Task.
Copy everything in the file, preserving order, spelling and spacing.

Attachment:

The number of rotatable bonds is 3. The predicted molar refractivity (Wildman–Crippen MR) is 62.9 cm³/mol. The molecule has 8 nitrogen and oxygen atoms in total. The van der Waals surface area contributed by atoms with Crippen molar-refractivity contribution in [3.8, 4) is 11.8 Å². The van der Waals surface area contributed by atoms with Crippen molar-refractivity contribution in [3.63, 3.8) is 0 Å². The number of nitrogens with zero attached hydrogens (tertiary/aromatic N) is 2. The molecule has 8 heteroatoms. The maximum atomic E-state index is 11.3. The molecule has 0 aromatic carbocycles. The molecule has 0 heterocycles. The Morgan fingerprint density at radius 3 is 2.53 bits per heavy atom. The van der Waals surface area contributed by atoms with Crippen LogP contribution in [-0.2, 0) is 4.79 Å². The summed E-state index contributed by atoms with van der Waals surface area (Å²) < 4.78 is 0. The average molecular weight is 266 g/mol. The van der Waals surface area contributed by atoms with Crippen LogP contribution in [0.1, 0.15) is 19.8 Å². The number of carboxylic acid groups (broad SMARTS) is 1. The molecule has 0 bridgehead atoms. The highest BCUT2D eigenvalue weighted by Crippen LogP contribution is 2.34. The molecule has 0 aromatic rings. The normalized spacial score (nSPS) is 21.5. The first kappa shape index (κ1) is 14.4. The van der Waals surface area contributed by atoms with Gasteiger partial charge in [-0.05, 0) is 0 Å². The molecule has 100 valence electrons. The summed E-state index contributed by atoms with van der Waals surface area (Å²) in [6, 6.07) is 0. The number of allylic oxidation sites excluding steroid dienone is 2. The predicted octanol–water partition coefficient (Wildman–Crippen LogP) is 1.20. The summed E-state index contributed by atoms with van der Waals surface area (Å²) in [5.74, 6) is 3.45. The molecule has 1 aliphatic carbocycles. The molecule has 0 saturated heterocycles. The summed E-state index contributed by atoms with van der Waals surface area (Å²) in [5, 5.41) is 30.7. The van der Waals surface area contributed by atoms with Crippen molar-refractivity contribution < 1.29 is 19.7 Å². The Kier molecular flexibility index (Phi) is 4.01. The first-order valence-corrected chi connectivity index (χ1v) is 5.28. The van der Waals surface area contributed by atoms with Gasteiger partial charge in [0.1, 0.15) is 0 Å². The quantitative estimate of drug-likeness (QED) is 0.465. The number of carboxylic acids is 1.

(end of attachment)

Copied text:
The number of rotatable bonds is 3. The predicted molar refractivity (Wildman–Crippen MR) is 62.9 cm³/mol. The molecule has 8 nitrogen and oxygen atoms in total. The van der Waals surface area contributed by atoms with Crippen molar-refractivity contribution in [3.8, 4) is 11.8 Å². The van der Waals surface area contributed by atoms with Crippen molar-refractivity contribution in [3.63, 3.8) is 0 Å². The number of nitrogens with zero attached hydrogens (tertiary/aromatic N) is 2. The molecule has 8 heteroatoms. The maximum atomic E-state index is 11.3. The molecule has 0 aromatic carbocycles. The molecule has 0 heterocycles. The Morgan fingerprint density at radius 3 is 2.53 bits per heavy atom. The van der Waals surface area contributed by atoms with Crippen LogP contribution in [-0.2, 0) is 4.79 Å². The summed E-state index contributed by atoms with van der Waals surface area (Å²) < 4.78 is 0. The average molecular weight is 266 g/mol. The van der Waals surface area contributed by atoms with Crippen LogP contribution in [0.1, 0.15) is 19.8 Å². The number of carboxylic acid groups (broad SMARTS) is 1. The molecule has 0 bridgehead atoms. The highest BCUT2D eigenvalue weighted by Crippen LogP contribution is 2.34. The molecule has 0 aromatic rings. The normalized spacial score (nSPS) is 21.5. The first kappa shape index (κ1) is 14.4. The van der Waals surface area contributed by atoms with Gasteiger partial charge in [-0.05, 0) is 0 Å². The molecule has 100 valence electrons. The summed E-state index contributed by atoms with van der Waals surface area (Å²) in [6, 6.07) is 0. The number of allylic oxidation sites excluding steroid dienone is 2. The predicted octanol–water partition coefficient (Wildman–Crippen LogP) is 1.20. The summed E-state index contributed by atoms with van der Waals surface area (Å²) in [5.74, 6) is 3.45. The molecule has 1 aliphatic carbocycles. The molecule has 0 saturated heterocycles. The summed E-state index contributed by atoms with van der Waals surface area (Å²) in [5, 5.41) is 30.7. The van der Waals surface area contributed by atoms with Crippen molar-refractivity contribution < 1.29 is 19.7 Å². The Kier molecular flexibility index (Phi) is 4.01. The first-order valence-corrected chi connectivity index (χ1v) is 5.28. The van der Waals surface area contributed by atoms with Gasteiger partial charge in [0.1, 0.15) is 0 Å². The quantitative estimate of drug-likeness (QED) is 0.465. The number of carboxylic acids is 1.